The same power-that-be who I had presented myself to for about 45 minutes regarding ghostwriting financial content had put the ad back out there. Obviously, he didn't select me.
The tough nut to crack on this one is why does the rejection hurt so much even though I no longer need the work. I have enough right now and may for some time. Thanks to an executive coach, I fled glut areas dominated by Millennials. I renewed my credentials in finance and technology. Along the way I even picked up a free certificate in financial writing funded by McGraw-Hill because of my interest in aging.
So, why the extreme pain? After all, rejection goes with the writing territory. I have some theories.
Because writing comes out of us, not an algorithm developed by engineers and computers, it is personal, even if we grow up and know "it's all business." That power-that-be gave my soul the thumbs-down. That's one reason I took it hard.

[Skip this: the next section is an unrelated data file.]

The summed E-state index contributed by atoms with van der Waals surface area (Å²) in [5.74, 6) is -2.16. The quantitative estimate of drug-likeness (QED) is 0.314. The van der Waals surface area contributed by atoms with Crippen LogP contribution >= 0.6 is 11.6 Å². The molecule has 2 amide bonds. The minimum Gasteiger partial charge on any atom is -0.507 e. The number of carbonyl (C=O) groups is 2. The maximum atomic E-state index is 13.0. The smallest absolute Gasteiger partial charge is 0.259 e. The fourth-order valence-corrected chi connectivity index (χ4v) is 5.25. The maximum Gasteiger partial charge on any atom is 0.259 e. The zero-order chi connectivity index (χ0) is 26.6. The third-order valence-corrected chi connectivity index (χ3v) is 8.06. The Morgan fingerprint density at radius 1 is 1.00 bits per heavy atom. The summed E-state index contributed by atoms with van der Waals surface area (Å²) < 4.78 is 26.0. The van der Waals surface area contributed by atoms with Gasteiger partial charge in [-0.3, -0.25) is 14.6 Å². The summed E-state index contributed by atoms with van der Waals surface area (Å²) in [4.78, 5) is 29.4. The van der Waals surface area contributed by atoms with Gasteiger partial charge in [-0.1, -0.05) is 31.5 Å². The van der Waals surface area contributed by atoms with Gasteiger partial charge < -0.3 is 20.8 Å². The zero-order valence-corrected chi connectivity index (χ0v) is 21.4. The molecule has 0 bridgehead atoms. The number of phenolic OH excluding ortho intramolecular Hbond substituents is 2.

Another reason is that creativity is a peculiar entity. Sometimes it emerges. Sometimes it doesn't. And when it's not there that's obvious. I wonder if I was "off" that day of the interview in my ability to communicate fresh ideas. Could well be. That fills me with fear. Is our best writing behind us?
A third reason for the extreme pain might be that, in my head, I had already spent all the money I had made over the years through that assignment. The vacation cottage for family and friends in Rhode Island had been bought. My credit card debt had been paid off. Dental implants for three missing teeth had been purchased. My neighbor three floors down so appreciated the fine dinner and theatre performance in Manhattan I treated her to for listening for seven years about my professional angst.
In the future, there will be more rejections. There will be more pain. And I will, just as the late Nora Ephron did, mine it for copy. Nothing can beat the writing life.